Oh and if you're Radiohead, you can bung out a track via your app, and hope that people notice.
4. You’ll sell truckloads of records (or nothing at all)
You all know the Adele story, but London Grammar’s rise to prominence is equally significant. In setting up their own record label (Metal & Dust) and then licensing If You Wait in individual territories across the globe, they’ve made an abundance of cash. Much more than they would have done by following a traditional release strategy.
Being on an indie also means you can do opposite of this and sell albums without the pressure to go multi-platinum. Fugazi, Field Mice and The Fall have all released numerous records on their own terms without interference - even though Mark E Smith might argue otherwise. It’s this legacy that Karen O is tapping into by putting out the ramshackle Crush Songs on Cult Records, instead of the Yeah Yeah Yeahs’ home of Interscope.
5. You can flash Mac DeMarco’s scrotum in your video
There’s probably a grand treatise to be written about how major label music videos conform to the male gaze, whereas indie videos don’t. In the meantime, we want to spare a moment for our new favourite band tops: TOPS.
An immaculately fey blend of Alvvays and Blondie, this Canadian four-piece are signed to Arbutus records and sound like your teenage diary set to music. Their latest single ‘Way To Be Loved’ is a funked-up ode to romantic misadventure, oozing forth unsaid feeling and frontwoman Jane Penny's bittersweet nothings - its video also stars Mac DeMarco’s junk. Why? We have no idea, but it seems amusingly on brand for the ‘Salad Days’ singer, so let’s not sweat the small stuff.
Independent music doesn’t mean much anymore, but that’s OK
Not so long ago, independent music adhered to a very prescriptive set of rules and criteria. In 2014, it’s whatever you want it to be.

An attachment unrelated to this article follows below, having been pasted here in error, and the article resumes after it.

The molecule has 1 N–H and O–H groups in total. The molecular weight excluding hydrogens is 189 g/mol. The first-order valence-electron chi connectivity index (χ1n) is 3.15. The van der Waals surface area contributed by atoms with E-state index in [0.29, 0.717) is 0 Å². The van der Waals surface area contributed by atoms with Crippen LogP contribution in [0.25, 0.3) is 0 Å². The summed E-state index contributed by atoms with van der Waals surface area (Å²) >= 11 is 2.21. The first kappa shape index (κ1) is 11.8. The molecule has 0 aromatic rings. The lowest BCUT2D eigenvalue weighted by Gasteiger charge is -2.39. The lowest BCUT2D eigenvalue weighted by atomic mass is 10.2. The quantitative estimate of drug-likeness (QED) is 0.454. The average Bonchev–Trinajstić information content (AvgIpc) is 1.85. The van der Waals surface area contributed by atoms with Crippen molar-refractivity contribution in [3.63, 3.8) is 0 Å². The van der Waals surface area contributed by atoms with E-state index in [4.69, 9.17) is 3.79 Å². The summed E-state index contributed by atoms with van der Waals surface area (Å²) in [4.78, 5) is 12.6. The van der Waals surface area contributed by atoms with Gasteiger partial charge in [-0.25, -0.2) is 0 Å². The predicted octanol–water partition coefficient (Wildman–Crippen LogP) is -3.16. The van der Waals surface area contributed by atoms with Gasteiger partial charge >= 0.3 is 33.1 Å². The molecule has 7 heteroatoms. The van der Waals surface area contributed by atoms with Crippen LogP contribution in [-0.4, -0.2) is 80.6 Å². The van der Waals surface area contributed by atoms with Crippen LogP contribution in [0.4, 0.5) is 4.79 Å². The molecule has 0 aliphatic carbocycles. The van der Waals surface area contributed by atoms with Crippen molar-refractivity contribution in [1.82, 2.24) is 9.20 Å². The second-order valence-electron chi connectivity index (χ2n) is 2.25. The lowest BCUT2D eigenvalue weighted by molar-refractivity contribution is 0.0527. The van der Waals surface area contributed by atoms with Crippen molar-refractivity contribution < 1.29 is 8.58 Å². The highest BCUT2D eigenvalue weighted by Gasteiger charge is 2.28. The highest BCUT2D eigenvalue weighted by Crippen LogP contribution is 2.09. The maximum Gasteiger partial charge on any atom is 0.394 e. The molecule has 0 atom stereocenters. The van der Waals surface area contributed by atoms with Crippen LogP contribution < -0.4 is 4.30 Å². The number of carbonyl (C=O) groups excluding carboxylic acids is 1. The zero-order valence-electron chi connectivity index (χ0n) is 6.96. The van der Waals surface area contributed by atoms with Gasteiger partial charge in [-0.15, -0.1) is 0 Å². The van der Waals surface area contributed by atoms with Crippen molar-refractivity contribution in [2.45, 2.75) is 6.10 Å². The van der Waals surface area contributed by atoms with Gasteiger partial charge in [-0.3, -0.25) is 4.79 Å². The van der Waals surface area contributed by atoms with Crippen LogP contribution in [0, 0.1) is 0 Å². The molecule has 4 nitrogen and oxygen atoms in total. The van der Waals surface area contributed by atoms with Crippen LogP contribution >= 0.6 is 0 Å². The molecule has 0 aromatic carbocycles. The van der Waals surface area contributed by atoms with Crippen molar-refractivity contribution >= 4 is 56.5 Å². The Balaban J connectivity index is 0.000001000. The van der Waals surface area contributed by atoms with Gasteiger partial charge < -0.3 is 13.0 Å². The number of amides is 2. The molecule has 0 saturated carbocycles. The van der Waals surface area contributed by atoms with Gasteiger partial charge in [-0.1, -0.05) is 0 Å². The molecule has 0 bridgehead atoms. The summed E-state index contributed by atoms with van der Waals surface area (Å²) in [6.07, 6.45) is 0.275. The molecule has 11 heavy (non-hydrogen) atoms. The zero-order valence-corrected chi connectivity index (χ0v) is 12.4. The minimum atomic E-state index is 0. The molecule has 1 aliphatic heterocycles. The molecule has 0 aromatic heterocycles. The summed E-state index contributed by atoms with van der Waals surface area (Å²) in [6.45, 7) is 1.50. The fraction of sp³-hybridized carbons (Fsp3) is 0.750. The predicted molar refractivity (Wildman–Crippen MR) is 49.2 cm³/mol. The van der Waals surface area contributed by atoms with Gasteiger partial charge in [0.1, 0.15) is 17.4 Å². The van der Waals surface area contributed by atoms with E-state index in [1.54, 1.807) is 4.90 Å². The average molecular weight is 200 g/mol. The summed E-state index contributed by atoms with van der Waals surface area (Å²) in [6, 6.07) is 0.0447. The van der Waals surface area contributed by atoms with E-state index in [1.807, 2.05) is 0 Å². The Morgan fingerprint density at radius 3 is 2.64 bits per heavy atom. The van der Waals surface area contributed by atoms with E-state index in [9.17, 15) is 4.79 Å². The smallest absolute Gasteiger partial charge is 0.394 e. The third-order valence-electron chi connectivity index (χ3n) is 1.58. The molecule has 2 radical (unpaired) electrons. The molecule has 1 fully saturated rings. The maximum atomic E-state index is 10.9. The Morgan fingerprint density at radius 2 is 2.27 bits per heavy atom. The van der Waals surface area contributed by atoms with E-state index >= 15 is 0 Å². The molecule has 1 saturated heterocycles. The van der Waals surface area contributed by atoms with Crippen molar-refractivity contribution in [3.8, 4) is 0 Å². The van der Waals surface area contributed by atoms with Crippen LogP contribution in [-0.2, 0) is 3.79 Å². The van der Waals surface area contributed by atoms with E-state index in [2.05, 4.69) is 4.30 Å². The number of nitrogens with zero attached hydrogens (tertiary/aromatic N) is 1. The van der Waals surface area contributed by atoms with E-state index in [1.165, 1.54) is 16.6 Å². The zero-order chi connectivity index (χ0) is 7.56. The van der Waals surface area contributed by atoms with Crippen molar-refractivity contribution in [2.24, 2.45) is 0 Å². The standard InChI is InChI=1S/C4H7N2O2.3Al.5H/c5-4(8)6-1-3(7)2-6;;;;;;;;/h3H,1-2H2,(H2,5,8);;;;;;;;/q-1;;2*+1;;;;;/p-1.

Where once there was ambition, now there is scale. Anything is possible since Adele sold 30 million copies worldwide. The indie labels ecosystem can sustain multi-platinum bands as well as those that sell just a couple of thousand records. So XL’s 21 begat FKA Twig’s LP1 on its sister imprint Young Turks, just as Arctic Monkeys’ Domino-released A.M. will have funded Hookworms’ The Hum on Weird World.
Major record labels still rule over radio playlists and YouTube play counts, although they don’t hold a monopoly over either. If your music is good enough and it’s placed in the right hands, you can achieve big things. If you want to operate out of a bedrooms and fund your touring through day jobs, that’s possible too. Tough but possible.
The result of this is that ‘independent music’ doesn’t mean much anymore. The ideals this term stands for - creativity, longevity, community - have expanded to become a vague, all-inclusive mantra. You don’t have to sport a quiff, read poetry and dream of hands on your mammary glands to join the club, and that can only be a good thing.
Playlist: Best songs of 2014… so far
Also released this week
Alex Banks - A Matter Of Time (Monkeytown) Bo Ningen - Kaifuku (Stolen Records) Immigrants - Eponymous EP (Immigrants) Mother - Up For Hours (Warren Records) Paddy Clegg - Dancing Shoes (Twin City Records) RÜFÜS - Sundream (Columbia Records) Stromae - Papaoutai (Island Records) The Kooks - Forgive And Forget (VIrgin/EMI) Vandettes - Let It All Go (Twin City Records)